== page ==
“Rise & Shine: Five Lessons from the 2016 Summer Olympics” Rose Helm, Middle School Division Head
To say that I am obsessed with the Olympics might be an understatement. For four days, I went to the hottest place imaginable at the peak of August just so I would have an excuse to stay inside, order room service, and watch Olympics all day! Sure, I loved watching newcomers like Simone Biles and Katie Ledecky, as well as longtime favorites Michael Phelps and Usain Bolt. Those athletes accomplished amazing records and made their countries proud, but it’s the stories of athletes who faced immense challenges either on the road to Rio or once there that really pull me in.
Baron Pierre de Coubertin, the father of the modern Olympics, said, “The important thing in life is not the triumph but the struggle; the essential thing is not to have conquered but to have fought well.” de Coubertin’s words call to mind our theme for the 201617 school year: Rise & Shine. If we rise to the challenge in front of us and we shine in terms of our effort, attitude, and behavior, then we will surely triumph. The 2016 Summer Olympics showed this to me through five lessons, which connect to the five values in the Hamlin Creed: Honesty, Courage, Respect, Responsibility, and Compassion. Some might call these words “Sportsmanship,” but as you’ll see through the images, stories, and videos that I share with you today, all of these values and qualities were exercised by women, not many more years older than you. I hope you will take with you the lessons of these inspirational women who were able to Rise & Shine in their own ways.
The first lesson is one in Honesty: Be Yourself. Wendy’s opening assembly speech this morning reminded us about how important it is to be true to yourself and others. Ibtihaj Muhammad, a fencer from the United States, was the first U.S. athlete to compete wearing a hijab, the traditional head covering worn by Muslim women. Adhering to the tenets of her religion, which dictates that a woman wear a veil or fabric over her head and neck, Ibtihaj Muhammad was fully herself as she competed and won the team bronze in fencing. She could have conformed with the rest of her teammates and all other U.S. athletes by taking off her hijab when competing. In fact, with a helmet that covers her whole head, no one might have ever known. But she didn’t. She chose to be herself.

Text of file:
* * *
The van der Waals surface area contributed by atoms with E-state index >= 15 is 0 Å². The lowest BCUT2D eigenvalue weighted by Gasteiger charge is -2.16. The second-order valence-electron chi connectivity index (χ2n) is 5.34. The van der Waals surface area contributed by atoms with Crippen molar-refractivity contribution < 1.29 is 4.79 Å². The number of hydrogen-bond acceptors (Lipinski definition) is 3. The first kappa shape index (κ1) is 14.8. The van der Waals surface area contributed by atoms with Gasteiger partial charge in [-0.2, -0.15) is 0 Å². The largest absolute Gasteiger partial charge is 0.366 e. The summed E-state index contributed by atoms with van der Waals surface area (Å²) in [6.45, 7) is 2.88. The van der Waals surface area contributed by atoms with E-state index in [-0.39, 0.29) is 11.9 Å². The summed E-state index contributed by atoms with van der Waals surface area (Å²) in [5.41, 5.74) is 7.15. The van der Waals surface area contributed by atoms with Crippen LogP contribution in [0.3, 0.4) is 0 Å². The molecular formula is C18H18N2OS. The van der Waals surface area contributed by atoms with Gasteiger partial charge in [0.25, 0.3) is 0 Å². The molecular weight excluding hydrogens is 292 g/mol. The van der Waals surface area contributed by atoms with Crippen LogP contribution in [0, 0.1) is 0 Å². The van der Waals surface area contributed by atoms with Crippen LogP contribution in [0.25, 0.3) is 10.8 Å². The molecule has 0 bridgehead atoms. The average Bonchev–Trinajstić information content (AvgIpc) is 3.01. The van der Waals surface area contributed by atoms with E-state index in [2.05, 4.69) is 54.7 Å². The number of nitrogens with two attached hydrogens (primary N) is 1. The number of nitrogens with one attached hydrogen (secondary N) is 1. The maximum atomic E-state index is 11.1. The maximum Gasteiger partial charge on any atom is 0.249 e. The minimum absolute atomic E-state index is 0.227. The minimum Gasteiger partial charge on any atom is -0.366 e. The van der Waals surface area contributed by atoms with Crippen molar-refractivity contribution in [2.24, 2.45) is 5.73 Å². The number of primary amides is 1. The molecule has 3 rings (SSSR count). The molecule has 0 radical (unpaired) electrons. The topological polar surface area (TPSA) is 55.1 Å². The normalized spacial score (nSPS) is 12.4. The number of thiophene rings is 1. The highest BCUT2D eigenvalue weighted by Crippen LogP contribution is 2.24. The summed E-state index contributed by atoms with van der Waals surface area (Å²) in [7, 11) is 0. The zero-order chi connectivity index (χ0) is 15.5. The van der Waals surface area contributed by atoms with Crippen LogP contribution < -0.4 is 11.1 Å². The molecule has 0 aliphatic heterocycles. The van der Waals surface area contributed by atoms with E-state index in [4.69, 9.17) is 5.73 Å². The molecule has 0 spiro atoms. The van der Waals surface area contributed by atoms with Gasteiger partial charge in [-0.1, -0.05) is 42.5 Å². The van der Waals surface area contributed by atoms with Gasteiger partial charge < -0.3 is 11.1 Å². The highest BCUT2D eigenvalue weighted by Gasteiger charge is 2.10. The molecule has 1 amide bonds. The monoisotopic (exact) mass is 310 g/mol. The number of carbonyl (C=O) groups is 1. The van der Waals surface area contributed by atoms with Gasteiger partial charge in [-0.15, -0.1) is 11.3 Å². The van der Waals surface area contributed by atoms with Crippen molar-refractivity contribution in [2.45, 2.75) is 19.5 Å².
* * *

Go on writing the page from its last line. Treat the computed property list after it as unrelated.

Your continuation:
IIbtihaj Muhammad’s story reminds us how important it is for each of us to be our authentic selves. Ms. Holland Greene often says, “Hamlin is not a place where you check your identity at the front door.” I know at times we would rather fit in with everyone and not stand out too much, but I challenge each of you to consider how much we have to gain from the diversity of perspective and experience that each person can offer when we are our authentic selves.
The second lesson is one in Courage: Be Willing to Lose Sight of the Shore. Courage was no more apparent in these summer games than with the first ever refugee team, comprised of ten athletes who did not represent a country, but rather the 65 million people displaced by war and persecution.
Every single member of the refugee team had a story of courage and triumph over nearly impossible circumstances having to flee for safety, being separated from loved ones, and establishing roots far from home. But I was particularly moved by the story of Yusra Mardini, a heroic swimmer from Syria who last year helped drag a sinking boat full of fellow refugees to safety. When I heard this example of someone rising above such challenging circumstances, I was reminded of a quotation by French novelist Andre Gide: “Man cannot discover new oceans unless he has the courage to lose sight of the shore.” In the past when I had came across this quotation, it was usually on some motivational meme or framed poster of a sunset over the ocean. But here, with the image of a teenager pulling a boat full of people to safety to discover a new ocean, an Olympic team that would give her a “place” to compete I found it utterly fitting. Mardini went on to win her heat in the 100m butterfly, something she could only have done because she had the courage to rise & shine and lose sight of the shore.
As you navigate a new grade level this year and along with that, new classes and teachers remember to rise & shine with courage as you reach for a new ocean, a new opportunity that lies ahead.